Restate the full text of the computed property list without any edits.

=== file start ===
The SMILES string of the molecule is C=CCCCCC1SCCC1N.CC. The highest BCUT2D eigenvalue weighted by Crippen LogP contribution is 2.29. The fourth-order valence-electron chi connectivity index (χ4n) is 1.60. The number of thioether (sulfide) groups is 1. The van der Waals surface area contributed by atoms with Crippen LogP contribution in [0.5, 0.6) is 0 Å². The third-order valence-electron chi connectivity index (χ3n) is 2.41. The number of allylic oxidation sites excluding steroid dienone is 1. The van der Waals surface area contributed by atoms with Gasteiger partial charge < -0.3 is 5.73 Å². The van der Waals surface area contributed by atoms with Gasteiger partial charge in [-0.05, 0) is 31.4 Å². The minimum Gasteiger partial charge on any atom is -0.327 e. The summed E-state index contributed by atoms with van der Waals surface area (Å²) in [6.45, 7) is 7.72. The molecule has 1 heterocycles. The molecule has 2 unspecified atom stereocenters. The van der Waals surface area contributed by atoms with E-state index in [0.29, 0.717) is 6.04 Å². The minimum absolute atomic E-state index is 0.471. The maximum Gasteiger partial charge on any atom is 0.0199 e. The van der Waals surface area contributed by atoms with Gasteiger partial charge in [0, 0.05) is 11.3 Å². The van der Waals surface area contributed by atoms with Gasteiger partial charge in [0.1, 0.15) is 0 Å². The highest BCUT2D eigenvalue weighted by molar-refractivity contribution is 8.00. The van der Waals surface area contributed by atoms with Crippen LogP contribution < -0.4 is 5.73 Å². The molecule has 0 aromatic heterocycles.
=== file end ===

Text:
The SMILES string of the molecule is C=CCCCCC1SCCC1N.CC. The highest BCUT2D eigenvalue weighted by Crippen LogP contribution is 2.29. The fourth-order valence-electron chi connectivity index (χ4n) is 1.60. The number of thioether (sulfide) groups is 1. The van der Waals surface area contributed by atoms with Crippen LogP contribution in [0.5, 0.6) is 0 Å². The third-order valence-electron chi connectivity index (χ3n) is 2.41. The number of allylic oxidation sites excluding steroid dienone is 1. The van der Waals surface area contributed by atoms with Gasteiger partial charge < -0.3 is 5.73 Å². The van der Waals surface area contributed by atoms with Gasteiger partial charge in [-0.05, 0) is 31.4 Å². The minimum Gasteiger partial charge on any atom is -0.327 e. The summed E-state index contributed by atoms with van der Waals surface area (Å²) in [6.45, 7) is 7.72. The molecule has 1 heterocycles. The molecule has 2 unspecified atom stereocenters. The van der Waals surface area contributed by atoms with E-state index in [0.29, 0.717) is 6.04 Å². The minimum absolute atomic E-state index is 0.471. The maximum Gasteiger partial charge on any atom is 0.0199 e. The van der Waals surface area contributed by atoms with Gasteiger partial charge in [0, 0.05) is 11.3 Å². The van der Waals surface area contributed by atoms with Gasteiger partial charge in [0.1, 0.15) is 0 Å². The highest BCUT2D eigenvalue weighted by molar-refractivity contribution is 8.00. The van der Waals surface area contributed by atoms with Crippen LogP contribution < -0.4 is 5.73 Å². The molecule has 0 aromatic heterocycles.